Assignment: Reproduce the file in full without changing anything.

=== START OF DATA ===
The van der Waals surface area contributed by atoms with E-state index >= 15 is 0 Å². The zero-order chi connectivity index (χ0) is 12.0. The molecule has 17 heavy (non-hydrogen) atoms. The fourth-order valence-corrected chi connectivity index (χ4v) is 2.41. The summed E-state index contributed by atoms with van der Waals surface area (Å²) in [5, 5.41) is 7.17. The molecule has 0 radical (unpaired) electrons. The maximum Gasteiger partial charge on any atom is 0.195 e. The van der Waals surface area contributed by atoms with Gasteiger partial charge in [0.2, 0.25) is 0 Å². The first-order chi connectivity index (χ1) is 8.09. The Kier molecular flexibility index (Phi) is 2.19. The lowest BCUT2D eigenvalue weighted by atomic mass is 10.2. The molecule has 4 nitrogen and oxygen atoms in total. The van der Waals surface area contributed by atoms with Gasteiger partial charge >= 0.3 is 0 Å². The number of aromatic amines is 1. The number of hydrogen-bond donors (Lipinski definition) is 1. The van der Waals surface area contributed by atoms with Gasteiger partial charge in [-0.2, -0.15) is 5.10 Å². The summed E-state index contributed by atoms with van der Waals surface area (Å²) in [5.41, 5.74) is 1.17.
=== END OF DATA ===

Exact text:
The van der Waals surface area contributed by atoms with E-state index >= 15 is 0 Å². The zero-order chi connectivity index (χ0) is 12.0. The molecule has 17 heavy (non-hydrogen) atoms. The fourth-order valence-corrected chi connectivity index (χ4v) is 2.41. The summed E-state index contributed by atoms with van der Waals surface area (Å²) in [5, 5.41) is 7.17. The molecule has 0 radical (unpaired) electrons. The maximum Gasteiger partial charge on any atom is 0.195 e. The van der Waals surface area contributed by atoms with Gasteiger partial charge in [0.2, 0.25) is 0 Å². The first-order chi connectivity index (χ1) is 8.09. The Kier molecular flexibility index (Phi) is 2.19. The lowest BCUT2D eigenvalue weighted by atomic mass is 10.2. The molecule has 4 nitrogen and oxygen atoms in total. The van der Waals surface area contributed by atoms with Gasteiger partial charge >= 0.3 is 0 Å². The number of aromatic amines is 1. The number of hydrogen-bond donors (Lipinski definition) is 1. The van der Waals surface area contributed by atoms with Gasteiger partial charge in [-0.2, -0.15) is 5.10 Å². The summed E-state index contributed by atoms with van der Waals surface area (Å²) in [5.41, 5.74) is 1.17.